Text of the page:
Spokane City Council approves two resolutions for East Central police precinct

SPOKANE, Wash. — The Spokane City Council approved two resolutions to move a police precinct to Sprague in the East Central Neighborhood.

The resolutions were approved with two 4-2 votes. They were co-sponsored by Council President Breean Beggs and Councilmember Betsy Wilkerson.

This comes after Spokane Mayor Nadine Woodward moved officers into the old into the former East Central Library, which was met with criticism from City Council members who thought the precinct would be better in a different part of the neighborhood.

READ: ‘Where’s the transparency?’ Mayor, Council at opposite ends of new East Central police precinct

The first resolution specified a community engagement process and timeline for leasing the former East Central Library building. The second resolution approved the new location of the precinct, specifically the East Sprague corridor, no later than January 1st.

“Under these proposals, the East Central Neighborhood can get a medical or mental health clinic on the community center campus AND a new police precinct in the part of the neighborhood where most of the crime occurs and is needed,” said Council President Breean Beggs.

Councilmember Wilkerson was the first to suggest the move to Sprague.

“This puts in place a process for getting community engagement from the people who live in East Central,” said Council Member Betsy Wilkerson.  “It gives the ability for our community to possibly have a medical clinic and a police precinct; that is both critically needed.”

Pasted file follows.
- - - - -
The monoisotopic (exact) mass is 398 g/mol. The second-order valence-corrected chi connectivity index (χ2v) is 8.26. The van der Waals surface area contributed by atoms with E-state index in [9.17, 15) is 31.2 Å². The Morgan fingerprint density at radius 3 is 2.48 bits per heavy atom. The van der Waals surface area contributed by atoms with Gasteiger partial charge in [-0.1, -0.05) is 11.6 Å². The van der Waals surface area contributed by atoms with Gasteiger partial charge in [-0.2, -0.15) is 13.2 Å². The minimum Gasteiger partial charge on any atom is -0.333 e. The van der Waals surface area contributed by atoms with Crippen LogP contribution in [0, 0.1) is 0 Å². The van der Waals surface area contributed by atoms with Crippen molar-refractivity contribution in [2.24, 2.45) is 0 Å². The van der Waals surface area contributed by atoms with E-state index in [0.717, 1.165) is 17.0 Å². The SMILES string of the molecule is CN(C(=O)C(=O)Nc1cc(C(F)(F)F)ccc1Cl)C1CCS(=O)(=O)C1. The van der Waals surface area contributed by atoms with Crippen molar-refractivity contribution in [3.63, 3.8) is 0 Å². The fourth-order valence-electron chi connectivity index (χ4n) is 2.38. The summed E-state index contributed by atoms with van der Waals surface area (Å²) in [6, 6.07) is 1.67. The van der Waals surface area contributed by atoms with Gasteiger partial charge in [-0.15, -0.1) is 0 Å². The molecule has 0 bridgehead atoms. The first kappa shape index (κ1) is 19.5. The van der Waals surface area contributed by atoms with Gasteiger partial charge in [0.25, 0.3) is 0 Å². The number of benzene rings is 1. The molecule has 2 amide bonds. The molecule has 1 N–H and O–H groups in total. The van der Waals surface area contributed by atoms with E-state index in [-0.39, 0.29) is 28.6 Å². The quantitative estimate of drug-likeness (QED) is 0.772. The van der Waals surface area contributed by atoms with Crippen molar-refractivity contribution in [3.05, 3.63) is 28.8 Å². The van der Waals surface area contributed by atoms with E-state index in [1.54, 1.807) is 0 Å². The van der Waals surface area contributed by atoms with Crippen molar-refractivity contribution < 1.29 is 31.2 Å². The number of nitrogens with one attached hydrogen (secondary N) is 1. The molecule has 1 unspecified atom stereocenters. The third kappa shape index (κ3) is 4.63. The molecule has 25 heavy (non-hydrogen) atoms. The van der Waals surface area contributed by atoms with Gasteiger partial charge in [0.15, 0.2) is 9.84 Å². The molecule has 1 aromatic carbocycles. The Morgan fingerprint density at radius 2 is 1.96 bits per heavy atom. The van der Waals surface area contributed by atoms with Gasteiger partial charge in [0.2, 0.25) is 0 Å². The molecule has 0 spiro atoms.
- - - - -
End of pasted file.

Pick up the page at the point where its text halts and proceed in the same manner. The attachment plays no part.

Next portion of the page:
The community equally pushed for both sides of the resolutions though, as some though the East Central Library was a good location for the precinct.

“I implore you to keep the police precinct and the Cop Shop in the library on 5th avenue. It just makes sense to keep it there for ease of access to the community,” said East Central Neighborhood Councilmember Debby Ryan.

Councilmembers Michael Cathcart and Jonathan Bingle were the two who voted against the resolutions.

“I think that’s pretty telling, without giving people options, the responses that came in were we would like police and we would like precincts,” Bingle said.

“If this said immediate, if this said tomorrow we will have a police precinct, tomorrow we’re buying a building? Yeah, sure, fine, I’m agnostic, but we don’t have the money and we don’t have the time, so I can’t support this,” Cathcart said.

With multiple medical facilities expressing interest in the former East Central Library location, Beggs offered a solution to have both.

“We can use the rent that we’re going to charge for a social service or a medical clinic on East Sprague and it’s probably going to be cheaper rent on East Sprague because it’s a smaller footprint, so what you get is a two for one,” he said.

Next week, the council plans to vote on an emergency ordinance to make sure all the locations of major city infrastructure would go through city council, including police precincts.

Police officers at the East Central Library precinct will move once the City Council selects a suitable location on the East Sprague Corridor.